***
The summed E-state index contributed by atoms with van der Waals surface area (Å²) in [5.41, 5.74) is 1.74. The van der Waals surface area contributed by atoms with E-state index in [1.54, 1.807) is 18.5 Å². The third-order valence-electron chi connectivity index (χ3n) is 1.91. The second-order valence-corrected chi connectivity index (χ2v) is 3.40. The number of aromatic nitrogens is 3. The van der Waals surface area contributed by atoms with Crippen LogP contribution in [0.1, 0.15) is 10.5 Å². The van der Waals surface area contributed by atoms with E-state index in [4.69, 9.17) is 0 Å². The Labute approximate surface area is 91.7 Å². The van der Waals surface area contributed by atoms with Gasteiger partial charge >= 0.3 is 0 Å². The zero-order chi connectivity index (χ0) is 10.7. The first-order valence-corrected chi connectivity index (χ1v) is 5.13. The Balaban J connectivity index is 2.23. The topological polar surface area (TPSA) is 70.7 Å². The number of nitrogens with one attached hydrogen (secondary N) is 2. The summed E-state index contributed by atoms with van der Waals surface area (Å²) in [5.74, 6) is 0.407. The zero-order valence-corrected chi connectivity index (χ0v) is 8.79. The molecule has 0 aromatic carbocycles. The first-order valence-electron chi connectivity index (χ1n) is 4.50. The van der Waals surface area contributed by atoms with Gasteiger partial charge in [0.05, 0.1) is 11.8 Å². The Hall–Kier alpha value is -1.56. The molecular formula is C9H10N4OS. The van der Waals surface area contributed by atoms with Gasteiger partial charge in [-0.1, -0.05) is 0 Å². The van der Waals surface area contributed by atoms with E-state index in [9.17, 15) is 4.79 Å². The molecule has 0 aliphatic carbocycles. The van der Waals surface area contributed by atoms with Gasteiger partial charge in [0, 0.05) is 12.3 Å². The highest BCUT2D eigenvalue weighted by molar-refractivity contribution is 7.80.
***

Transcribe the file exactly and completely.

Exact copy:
The summed E-state index contributed by atoms with van der Waals surface area (Å²) in [5.41, 5.74) is 1.74. The van der Waals surface area contributed by atoms with E-state index in [1.54, 1.807) is 18.5 Å². The third-order valence-electron chi connectivity index (χ3n) is 1.91. The second-order valence-corrected chi connectivity index (χ2v) is 3.40. The number of aromatic nitrogens is 3. The van der Waals surface area contributed by atoms with Crippen LogP contribution in [0.1, 0.15) is 10.5 Å². The van der Waals surface area contributed by atoms with E-state index in [4.69, 9.17) is 0 Å². The Labute approximate surface area is 91.7 Å². The van der Waals surface area contributed by atoms with Gasteiger partial charge >= 0.3 is 0 Å². The zero-order chi connectivity index (χ0) is 10.7. The first-order valence-corrected chi connectivity index (χ1v) is 5.13. The Balaban J connectivity index is 2.23. The topological polar surface area (TPSA) is 70.7 Å². The number of nitrogens with one attached hydrogen (secondary N) is 2. The summed E-state index contributed by atoms with van der Waals surface area (Å²) in [5.74, 6) is 0.407. The zero-order valence-corrected chi connectivity index (χ0v) is 8.79. The molecule has 0 aromatic carbocycles. The first-order valence-electron chi connectivity index (χ1n) is 4.50. The van der Waals surface area contributed by atoms with Gasteiger partial charge in [0.05, 0.1) is 11.8 Å². The Hall–Kier alpha value is -1.56. The molecular formula is C9H10N4OS. The van der Waals surface area contributed by atoms with Gasteiger partial charge in [-0.1, -0.05) is 0 Å². The van der Waals surface area contributed by atoms with E-state index in [9.17, 15) is 4.79 Å². The molecule has 0 aliphatic carbocycles. The van der Waals surface area contributed by atoms with Gasteiger partial charge in [0, 0.05) is 12.3 Å². The highest BCUT2D eigenvalue weighted by molar-refractivity contribution is 7.80.